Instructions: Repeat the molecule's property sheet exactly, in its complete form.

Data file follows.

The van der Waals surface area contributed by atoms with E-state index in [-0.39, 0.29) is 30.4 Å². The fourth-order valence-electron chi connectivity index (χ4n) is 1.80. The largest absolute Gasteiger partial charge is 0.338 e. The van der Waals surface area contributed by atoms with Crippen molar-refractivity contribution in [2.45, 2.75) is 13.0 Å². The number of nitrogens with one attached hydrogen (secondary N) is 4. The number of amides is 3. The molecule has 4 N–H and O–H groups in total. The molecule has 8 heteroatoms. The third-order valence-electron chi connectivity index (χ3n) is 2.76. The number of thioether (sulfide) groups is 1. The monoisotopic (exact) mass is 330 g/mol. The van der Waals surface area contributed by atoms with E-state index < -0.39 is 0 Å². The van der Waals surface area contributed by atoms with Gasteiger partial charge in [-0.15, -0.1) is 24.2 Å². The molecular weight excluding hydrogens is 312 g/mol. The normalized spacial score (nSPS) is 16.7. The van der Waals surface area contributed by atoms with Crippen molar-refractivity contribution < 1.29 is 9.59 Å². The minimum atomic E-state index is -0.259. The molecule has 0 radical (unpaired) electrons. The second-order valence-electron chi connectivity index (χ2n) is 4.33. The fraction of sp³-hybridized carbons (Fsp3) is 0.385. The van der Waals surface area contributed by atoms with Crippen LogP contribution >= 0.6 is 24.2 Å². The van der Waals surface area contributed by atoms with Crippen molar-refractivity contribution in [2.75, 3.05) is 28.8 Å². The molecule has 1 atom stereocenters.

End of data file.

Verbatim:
The van der Waals surface area contributed by atoms with E-state index in [-0.39, 0.29) is 30.4 Å². The fourth-order valence-electron chi connectivity index (χ4n) is 1.80. The largest absolute Gasteiger partial charge is 0.338 e. The van der Waals surface area contributed by atoms with Crippen molar-refractivity contribution in [2.45, 2.75) is 13.0 Å². The number of nitrogens with one attached hydrogen (secondary N) is 4. The number of amides is 3. The molecule has 4 N–H and O–H groups in total. The molecule has 8 heteroatoms. The third-order valence-electron chi connectivity index (χ3n) is 2.76. The number of thioether (sulfide) groups is 1. The monoisotopic (exact) mass is 330 g/mol. The van der Waals surface area contributed by atoms with E-state index < -0.39 is 0 Å². The van der Waals surface area contributed by atoms with Gasteiger partial charge in [-0.15, -0.1) is 24.2 Å². The molecular weight excluding hydrogens is 312 g/mol. The normalized spacial score (nSPS) is 16.7. The van der Waals surface area contributed by atoms with Crippen molar-refractivity contribution < 1.29 is 9.59 Å². The minimum atomic E-state index is -0.259. The molecule has 0 radical (unpaired) electrons. The second-order valence-electron chi connectivity index (χ2n) is 4.33. The fraction of sp³-hybridized carbons (Fsp3) is 0.385. The van der Waals surface area contributed by atoms with Crippen LogP contribution >= 0.6 is 24.2 Å². The van der Waals surface area contributed by atoms with Crippen molar-refractivity contribution in [2.75, 3.05) is 28.8 Å². The molecule has 1 atom stereocenters.